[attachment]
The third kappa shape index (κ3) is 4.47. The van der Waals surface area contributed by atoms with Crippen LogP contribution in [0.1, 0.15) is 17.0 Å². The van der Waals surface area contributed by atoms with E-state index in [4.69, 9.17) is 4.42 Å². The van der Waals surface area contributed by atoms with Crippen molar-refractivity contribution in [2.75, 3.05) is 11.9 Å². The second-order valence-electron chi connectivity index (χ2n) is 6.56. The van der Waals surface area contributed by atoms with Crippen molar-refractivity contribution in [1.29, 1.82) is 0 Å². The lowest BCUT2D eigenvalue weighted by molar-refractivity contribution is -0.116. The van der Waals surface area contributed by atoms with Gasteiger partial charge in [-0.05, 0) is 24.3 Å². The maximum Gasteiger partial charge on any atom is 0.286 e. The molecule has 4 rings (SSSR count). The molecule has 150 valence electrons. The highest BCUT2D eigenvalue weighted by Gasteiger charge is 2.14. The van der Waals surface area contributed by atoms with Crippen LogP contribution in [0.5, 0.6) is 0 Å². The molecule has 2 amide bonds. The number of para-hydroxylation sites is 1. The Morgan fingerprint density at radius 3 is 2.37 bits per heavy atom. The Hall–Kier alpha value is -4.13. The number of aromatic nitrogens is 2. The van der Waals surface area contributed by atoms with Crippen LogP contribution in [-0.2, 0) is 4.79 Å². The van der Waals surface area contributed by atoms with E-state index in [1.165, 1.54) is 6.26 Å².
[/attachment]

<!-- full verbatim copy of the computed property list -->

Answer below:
The third kappa shape index (κ3) is 4.47. The van der Waals surface area contributed by atoms with Crippen LogP contribution in [0.1, 0.15) is 17.0 Å². The van der Waals surface area contributed by atoms with E-state index in [4.69, 9.17) is 4.42 Å². The van der Waals surface area contributed by atoms with Crippen molar-refractivity contribution in [2.75, 3.05) is 11.9 Å². The second-order valence-electron chi connectivity index (χ2n) is 6.56. The van der Waals surface area contributed by atoms with Crippen molar-refractivity contribution in [1.29, 1.82) is 0 Å². The lowest BCUT2D eigenvalue weighted by molar-refractivity contribution is -0.116. The van der Waals surface area contributed by atoms with Gasteiger partial charge in [-0.05, 0) is 24.3 Å². The maximum Gasteiger partial charge on any atom is 0.286 e. The molecule has 4 rings (SSSR count). The molecule has 150 valence electrons. The highest BCUT2D eigenvalue weighted by Gasteiger charge is 2.14. The van der Waals surface area contributed by atoms with Crippen LogP contribution in [0.5, 0.6) is 0 Å². The molecule has 2 amide bonds. The number of para-hydroxylation sites is 1. The Morgan fingerprint density at radius 3 is 2.37 bits per heavy atom. The Hall–Kier alpha value is -4.13. The number of aromatic nitrogens is 2. The van der Waals surface area contributed by atoms with Crippen LogP contribution in [-0.2, 0) is 4.79 Å². The van der Waals surface area contributed by atoms with E-state index in [1.165, 1.54) is 6.26 Å².